Completely justified in its 19% score on Rotten Tomatoes, Doom takes well over seventy minutes to arrive at its one redeeming factor: the first-person shooter sequence. While the film is directed by renowned cinematographer Andrzej Bartkowiak (Romeo Must Die, Exit Wounds), the five-minute-long continuous shooter sequence is directed by visual effects supervisor, Jon Farhat. The scene took fourteen days to shoot and a planning period of three months. Components of live action shooting, beautifully crafted special effects makeup (courtesy of the legendary Stan Winston), constructed sets, explosions, stunt players, and CGI all culminate into a visual aesthetic that is pretty advanced for the early 2000’s. The detail and amount of time it takes orchestrating the sequence is a labor of love, and while it is upsetting to not have more FPS shots in the film, it makes sense given the time period. These weren't the days where you could just strap on a GoPro and get that badass effect seen in Hardcore Henry.

In order to recreate the video-game movements from a first-person shooter point-of-view, whip panning techniques were used to manipulate the camera so that the audience feels immersed in the experience. The production team would leave the camera in a specific place after filming for the day, only to return later and pick up where it stopped. This was most effective in transition sequences where doors would open to new rooms. The whip pan technique allowed peripheral surprises around corners and with each turn of the head. One challenge was the aspect ratio of the height of the screen to its width. Utilizing a computer screen for the video game, there was more latitude for the gun usage and space in the distance for action sequences. With film, the team had to calibrate the positioning of the gun by dropping it out of the frame at times and even using a scope POV because they were working with the obstacle of a wider screen where weapons could eclipse action. So, the camera work was more experimental and playful to obtain that original immersion response.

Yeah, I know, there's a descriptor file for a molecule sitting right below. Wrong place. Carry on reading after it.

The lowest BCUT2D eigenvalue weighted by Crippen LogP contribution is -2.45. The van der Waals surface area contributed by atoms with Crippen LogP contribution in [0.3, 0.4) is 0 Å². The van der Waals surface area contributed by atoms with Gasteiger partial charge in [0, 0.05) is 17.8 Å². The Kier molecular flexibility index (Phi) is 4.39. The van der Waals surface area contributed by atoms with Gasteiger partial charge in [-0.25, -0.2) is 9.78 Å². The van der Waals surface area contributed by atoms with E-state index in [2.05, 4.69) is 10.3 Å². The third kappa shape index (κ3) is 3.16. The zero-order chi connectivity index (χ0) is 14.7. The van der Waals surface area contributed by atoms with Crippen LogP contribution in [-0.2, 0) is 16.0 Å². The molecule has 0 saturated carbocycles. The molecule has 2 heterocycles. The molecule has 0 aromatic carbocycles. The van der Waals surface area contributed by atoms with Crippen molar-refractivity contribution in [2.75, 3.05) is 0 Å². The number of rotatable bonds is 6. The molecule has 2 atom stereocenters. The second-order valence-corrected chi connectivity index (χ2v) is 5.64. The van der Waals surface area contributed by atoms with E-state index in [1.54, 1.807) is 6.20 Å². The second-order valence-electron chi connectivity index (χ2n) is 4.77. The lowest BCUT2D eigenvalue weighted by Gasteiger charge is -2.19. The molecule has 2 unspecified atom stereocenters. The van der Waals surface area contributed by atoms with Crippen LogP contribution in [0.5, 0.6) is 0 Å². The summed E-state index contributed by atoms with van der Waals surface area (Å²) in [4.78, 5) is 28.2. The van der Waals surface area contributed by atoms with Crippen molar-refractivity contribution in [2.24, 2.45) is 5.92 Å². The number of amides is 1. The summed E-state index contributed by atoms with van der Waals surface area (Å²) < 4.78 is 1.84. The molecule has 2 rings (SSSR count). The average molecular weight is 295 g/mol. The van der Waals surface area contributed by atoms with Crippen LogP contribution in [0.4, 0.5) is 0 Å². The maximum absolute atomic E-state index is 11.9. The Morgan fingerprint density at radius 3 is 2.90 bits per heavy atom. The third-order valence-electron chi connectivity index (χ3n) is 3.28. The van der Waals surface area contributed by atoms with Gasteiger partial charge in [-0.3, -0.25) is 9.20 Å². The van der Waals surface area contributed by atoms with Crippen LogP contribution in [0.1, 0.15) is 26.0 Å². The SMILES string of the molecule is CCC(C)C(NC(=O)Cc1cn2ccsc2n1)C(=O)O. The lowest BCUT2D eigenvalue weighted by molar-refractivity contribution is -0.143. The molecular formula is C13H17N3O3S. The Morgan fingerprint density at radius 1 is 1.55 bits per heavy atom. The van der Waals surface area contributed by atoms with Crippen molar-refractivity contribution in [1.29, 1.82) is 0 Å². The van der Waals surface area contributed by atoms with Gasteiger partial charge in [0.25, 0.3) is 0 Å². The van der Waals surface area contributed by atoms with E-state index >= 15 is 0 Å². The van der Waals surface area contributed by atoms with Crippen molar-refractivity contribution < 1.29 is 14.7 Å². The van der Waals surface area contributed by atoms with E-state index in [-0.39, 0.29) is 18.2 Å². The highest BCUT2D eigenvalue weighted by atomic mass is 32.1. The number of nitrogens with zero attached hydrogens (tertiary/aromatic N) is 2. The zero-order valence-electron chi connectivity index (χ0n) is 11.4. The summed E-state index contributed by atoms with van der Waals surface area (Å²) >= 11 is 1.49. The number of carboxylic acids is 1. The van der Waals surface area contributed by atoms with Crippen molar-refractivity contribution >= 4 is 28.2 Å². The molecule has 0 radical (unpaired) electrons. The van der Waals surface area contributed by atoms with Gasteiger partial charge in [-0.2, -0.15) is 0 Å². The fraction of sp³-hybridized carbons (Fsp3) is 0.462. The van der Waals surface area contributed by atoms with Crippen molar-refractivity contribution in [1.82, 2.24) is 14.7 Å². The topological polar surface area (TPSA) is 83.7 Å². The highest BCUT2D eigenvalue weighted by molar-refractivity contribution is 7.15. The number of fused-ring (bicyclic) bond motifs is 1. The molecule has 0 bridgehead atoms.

The unnecessarily embellished storyline and dreadful acting unfortunately trump any notion of Doom being a classic film. It may sit on the dusty shelves of some die-hard gamers or fans of The Rock, but it’s by no means a must-see movie. However, it is filled with gnarly body horror thanks to Winston’s FX team and a shooter sequence that at least gives audiences the nostalgic experience from the legendary game that we all know and love.